01.Marketing 'put ahead of safety'
An investigation by the British Medical Journal (BMJ) has found manufacturers of the blood-thinning stroke drug Pradaxa deliberately held back information on how to use the drug safely.
The maker of the drug, Boehringer Ingelheim, a multinational headquartered in Germany, announced it will fork out US$ 650m to settle about 4000 claims in state and federal court cases in the US.
The author of the BMJ investigation, Deborah Cohen, is quoted by the ABC as saying, "The key allegation here is the company had an opportunity to make [Pradaxa] far safer and it declined that opportunity because of marketing.
"To be blunt, the company had put marketing ahead of safety."
The ABC reports Pradaxa has been linked with 280 deaths and 1400 adverse reactions such as abdominal bleeding, brain haemorrhages, strokes and heart attacks in Australia in the last five years.
But the ABC also warns: "Specialists say it is important patients do not stop taking Pradaxa, because stopping suddenly could increase the risk of stroke. People with concerns should speak with their doctor."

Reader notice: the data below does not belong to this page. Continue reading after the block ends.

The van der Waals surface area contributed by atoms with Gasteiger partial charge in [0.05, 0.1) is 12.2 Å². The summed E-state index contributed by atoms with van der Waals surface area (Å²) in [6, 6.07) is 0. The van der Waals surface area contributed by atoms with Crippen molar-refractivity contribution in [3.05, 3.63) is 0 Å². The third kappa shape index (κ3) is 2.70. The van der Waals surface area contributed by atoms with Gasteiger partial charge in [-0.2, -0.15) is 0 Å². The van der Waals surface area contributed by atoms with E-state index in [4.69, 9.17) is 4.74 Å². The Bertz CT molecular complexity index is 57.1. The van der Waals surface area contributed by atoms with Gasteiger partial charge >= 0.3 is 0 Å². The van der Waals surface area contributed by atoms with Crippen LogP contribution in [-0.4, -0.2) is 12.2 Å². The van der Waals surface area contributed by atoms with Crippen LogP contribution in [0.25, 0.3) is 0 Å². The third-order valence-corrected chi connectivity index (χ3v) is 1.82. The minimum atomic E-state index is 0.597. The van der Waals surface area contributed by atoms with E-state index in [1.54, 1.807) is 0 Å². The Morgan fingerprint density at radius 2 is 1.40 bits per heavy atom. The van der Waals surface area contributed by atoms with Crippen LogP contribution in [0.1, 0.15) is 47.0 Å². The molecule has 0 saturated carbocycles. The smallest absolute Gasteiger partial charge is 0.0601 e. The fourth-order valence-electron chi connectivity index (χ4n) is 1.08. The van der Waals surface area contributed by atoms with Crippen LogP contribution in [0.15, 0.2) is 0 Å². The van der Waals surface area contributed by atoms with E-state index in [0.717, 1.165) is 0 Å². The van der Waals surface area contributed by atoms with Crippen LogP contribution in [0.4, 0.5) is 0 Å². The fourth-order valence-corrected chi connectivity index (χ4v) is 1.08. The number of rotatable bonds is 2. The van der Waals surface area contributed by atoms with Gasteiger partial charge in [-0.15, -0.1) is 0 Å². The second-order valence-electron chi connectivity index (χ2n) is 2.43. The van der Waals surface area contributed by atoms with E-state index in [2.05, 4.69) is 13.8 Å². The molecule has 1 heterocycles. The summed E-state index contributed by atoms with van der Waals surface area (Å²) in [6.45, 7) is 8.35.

The drug is used for people with irregular heart rhythms, otherwise known as atrial fibrillation, which can increase the risk of stroke, and for people who have major leg surgery such as hip and knee replacements, to prevent clots.
The BMJ investigation said the drug has been recommended in the US, Europe and Canada because it doesn't require monitoring of plasma levels and adjusting of doses. In fact, the key marketing advantage the drug is supposed to have over traditionally prescribed treatments such as warfarin, is that patients don’t need to have their blood levels monitored and doses subsequently adjusted.
Safety information 'withheld'
However, the BMJ says confidential documents released during litigation in the US show the manufacturer did not share information about the potential benefits of monitoring and adjusting the dose to ensure it is working safely. It also withheld analyses that calculated how many major bleeds dose adjustment could prevent.
The BMJ reportedly found a draft of a journal article Boehringer Ingelheim were intending to publish that suggests an "optimal plasma concentration" range could be attained using blood monitoring.
But in internal emails a medical team leader said he was not happy with the conclusion about an optimal range while another official said “the publication of the article will do more harm than be useful for us”.